I used to teach a really popular/controversial workshop called “Why We Teach Difficult Texts.” The audience was teachers, and people signed up for various reasons: some knew the books on the syllabus, and liked them, some had never heard of the books, and some couldn’t believe that anyone would ever teach those books to young students. The reaction to the workshop was also varied, with some picking up the books and promising to consider teaching them in their classes, and with others leaving just dumbfounded, like that may work for her, but she seems a bit intense.
I am intense. I don’t know how else to teach except with intensity and intention. I’ve never understood the point of teaching a text that a student can read on his/her own at home. Of course I’ve taught those sort of texts—some very canonical—but that’s mostly been because I have taught in schools with prescribed reading lists. When I get to choose my own texts, I choose the difficult ones, and not because I love those the most (I do), but because I think most people underestimate young people. High schoolers are SMART. And when they come across something difficult, they love the challenge of it, and when they meet the challenge, they are incomparably grateful and excited.
Adults are a different story. I’m about to teach a group of adults a difficult text—one that I’ve taught before in high school—and I am getting so much pushback, more than I ever have before. I am trying to prime myself for the confrontation: thinking of all the things I should and shouldn’t say, how to disagree politely, how to not roll my eyes, etc. But it’s hard not being mad at the adults; I want them to be the mature ones, the ones more willing and open. Here’s the difference between adults and young people: adults are scared. Young people are less afraid to be wrong, less afraid of everything, maybe because they haven’t learned and experienced all the different things they should be afraid of yet. Adults know the price and rewards for being right, they are most comfortable in that position.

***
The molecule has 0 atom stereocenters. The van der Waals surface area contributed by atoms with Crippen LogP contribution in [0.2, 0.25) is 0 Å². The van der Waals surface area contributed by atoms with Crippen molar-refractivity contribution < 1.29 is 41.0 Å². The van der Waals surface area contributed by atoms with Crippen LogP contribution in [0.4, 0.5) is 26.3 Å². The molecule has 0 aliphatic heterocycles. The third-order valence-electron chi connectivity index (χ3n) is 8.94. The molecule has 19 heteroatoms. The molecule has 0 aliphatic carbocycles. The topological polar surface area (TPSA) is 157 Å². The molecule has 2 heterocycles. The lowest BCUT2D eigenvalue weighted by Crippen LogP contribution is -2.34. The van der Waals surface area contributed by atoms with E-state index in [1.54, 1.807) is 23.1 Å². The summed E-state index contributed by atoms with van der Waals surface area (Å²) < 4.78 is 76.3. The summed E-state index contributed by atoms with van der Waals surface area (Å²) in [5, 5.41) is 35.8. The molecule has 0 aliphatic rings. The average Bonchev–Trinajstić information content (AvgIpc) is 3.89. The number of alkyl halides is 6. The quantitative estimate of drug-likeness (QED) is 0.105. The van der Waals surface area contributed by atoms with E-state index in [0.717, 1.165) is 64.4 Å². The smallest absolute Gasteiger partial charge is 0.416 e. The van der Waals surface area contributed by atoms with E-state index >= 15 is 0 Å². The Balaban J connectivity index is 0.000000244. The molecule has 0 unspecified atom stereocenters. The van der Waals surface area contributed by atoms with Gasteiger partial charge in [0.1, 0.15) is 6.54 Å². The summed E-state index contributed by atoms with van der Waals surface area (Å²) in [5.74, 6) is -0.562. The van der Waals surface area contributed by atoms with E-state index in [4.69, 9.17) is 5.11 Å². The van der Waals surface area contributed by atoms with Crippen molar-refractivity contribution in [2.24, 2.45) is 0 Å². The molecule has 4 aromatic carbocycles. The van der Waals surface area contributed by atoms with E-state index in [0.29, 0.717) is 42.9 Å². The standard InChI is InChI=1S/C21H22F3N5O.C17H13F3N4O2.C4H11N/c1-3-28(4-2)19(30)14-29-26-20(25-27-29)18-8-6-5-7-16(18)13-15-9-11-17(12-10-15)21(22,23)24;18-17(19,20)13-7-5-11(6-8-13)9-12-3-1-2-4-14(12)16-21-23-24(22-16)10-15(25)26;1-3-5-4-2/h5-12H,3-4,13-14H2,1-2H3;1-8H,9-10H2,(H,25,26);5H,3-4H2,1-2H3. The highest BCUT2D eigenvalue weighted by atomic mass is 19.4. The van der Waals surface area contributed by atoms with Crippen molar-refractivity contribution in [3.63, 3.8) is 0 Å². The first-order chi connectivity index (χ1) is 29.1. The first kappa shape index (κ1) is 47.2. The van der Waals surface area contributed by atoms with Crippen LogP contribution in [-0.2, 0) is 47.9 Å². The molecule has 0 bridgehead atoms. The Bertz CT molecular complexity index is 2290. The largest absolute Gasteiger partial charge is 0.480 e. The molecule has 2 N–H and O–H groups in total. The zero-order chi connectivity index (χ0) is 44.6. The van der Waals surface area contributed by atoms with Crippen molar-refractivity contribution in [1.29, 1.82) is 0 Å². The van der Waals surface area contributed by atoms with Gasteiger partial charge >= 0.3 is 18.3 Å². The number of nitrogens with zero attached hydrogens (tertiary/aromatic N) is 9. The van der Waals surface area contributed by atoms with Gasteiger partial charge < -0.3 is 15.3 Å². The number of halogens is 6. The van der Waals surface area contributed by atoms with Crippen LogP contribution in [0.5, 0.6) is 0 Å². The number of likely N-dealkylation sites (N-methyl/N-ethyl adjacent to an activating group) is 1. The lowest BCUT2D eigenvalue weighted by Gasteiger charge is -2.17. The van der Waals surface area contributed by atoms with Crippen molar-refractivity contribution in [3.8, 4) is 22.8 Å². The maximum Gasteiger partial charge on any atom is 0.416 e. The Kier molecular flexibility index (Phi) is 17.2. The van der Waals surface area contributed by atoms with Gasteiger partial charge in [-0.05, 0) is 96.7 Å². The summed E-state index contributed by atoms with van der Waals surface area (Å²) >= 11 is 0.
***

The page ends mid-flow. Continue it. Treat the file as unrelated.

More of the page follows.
But books aren’t about being safe and right. They are about walking in someone else’s shoes, feeling the pebbles digging into your soles, getting blisters, developing callouses. I don’t understand half the things George Saunders is writing about, but whenever I read him, I am blown away. I think he’s fuckin crazy, and I love it. I hope some of that crazy rubs off on me, my writing. Mostly, I am grateful for the chance to learn something new, something that I might not have ever encountered in my own life.
How am I going to convince the adults to be open-minded when they have already made up their minds? Maybe I can’t, but I am going to teach the difficult book, tell them why I love it and hate it and it makes me weep and terrified and also a better person. Maybe no one will agree with me, and maybe that doesn’t matter. Maybe everyone will think I’m fuckin crazy, and I will love that too.